She did one better. She corrected me, and chastening never felt so good.
“It’s not all that clear,” Ms. Saller says, “even to the experts, what’s ‘correct’ when it comes to great swaths of language and grammar.”
This is the queen bee of correctors we are reading here, the corrector of correctors, calling out correctors (including yours truly) for thinking we’re all-knowing.
Copyeditors themselves are not always current on the issues. People who haven’t studied history or engineering or biology since high school or college naturally assume that their knowledge is outdated—that the subject has evolved and changed over time. They wouldn’t dream of passing themselves off as professors or engineers or doctors.
When was the last English class you took? When was the last English class I took? Not this century.
Never mind that whoever taught us in 1992 was probably using grammar she learned in 1972, which very likely came out of a textbook published in 1952: we still believe that only barbarians could question the rules of English we learned in our youth.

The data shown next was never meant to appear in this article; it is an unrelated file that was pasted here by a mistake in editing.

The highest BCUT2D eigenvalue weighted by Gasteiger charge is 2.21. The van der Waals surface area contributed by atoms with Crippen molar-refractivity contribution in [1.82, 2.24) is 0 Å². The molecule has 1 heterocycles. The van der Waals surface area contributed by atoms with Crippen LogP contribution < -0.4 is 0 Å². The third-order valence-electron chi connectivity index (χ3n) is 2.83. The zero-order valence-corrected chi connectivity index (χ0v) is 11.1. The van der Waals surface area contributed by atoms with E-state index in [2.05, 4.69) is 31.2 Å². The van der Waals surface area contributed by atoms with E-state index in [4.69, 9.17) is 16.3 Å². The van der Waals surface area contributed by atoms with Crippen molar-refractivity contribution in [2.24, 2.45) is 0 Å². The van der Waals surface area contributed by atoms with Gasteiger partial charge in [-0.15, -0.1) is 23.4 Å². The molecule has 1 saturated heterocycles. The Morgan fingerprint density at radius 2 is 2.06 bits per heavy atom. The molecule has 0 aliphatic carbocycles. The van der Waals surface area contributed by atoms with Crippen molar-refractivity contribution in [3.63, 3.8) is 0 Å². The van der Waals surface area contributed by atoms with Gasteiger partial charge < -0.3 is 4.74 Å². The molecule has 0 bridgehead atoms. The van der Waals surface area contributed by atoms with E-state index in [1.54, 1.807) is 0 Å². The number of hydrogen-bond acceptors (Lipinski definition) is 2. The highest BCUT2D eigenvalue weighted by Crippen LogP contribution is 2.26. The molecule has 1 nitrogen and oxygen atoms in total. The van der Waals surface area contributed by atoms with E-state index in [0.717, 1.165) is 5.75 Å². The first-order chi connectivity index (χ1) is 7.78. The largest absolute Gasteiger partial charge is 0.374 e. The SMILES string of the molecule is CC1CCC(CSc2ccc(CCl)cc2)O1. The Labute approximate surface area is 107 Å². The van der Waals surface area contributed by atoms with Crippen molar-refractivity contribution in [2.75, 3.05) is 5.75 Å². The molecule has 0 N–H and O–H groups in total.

Though they may sting a little, these words are the most incisive and insightful I’ve heard or read on the subject, from an ultimate subject matter expert:
First, have a heart. A typo is a typo, not a sign that the barbarians are at the gate. Second, educate yourself. Read the fun and informative posts at Language Log or Lingua Franca or Grammar Girl. Third, if you’re a writer, work kindly and collaboratively with your editor. And finally, resist the temptation to post those “gotcha” comments online, pouncing on every its for it’s. While you’re busy fussing, you’re failing to read for knowledge, inspiration, or pleasure.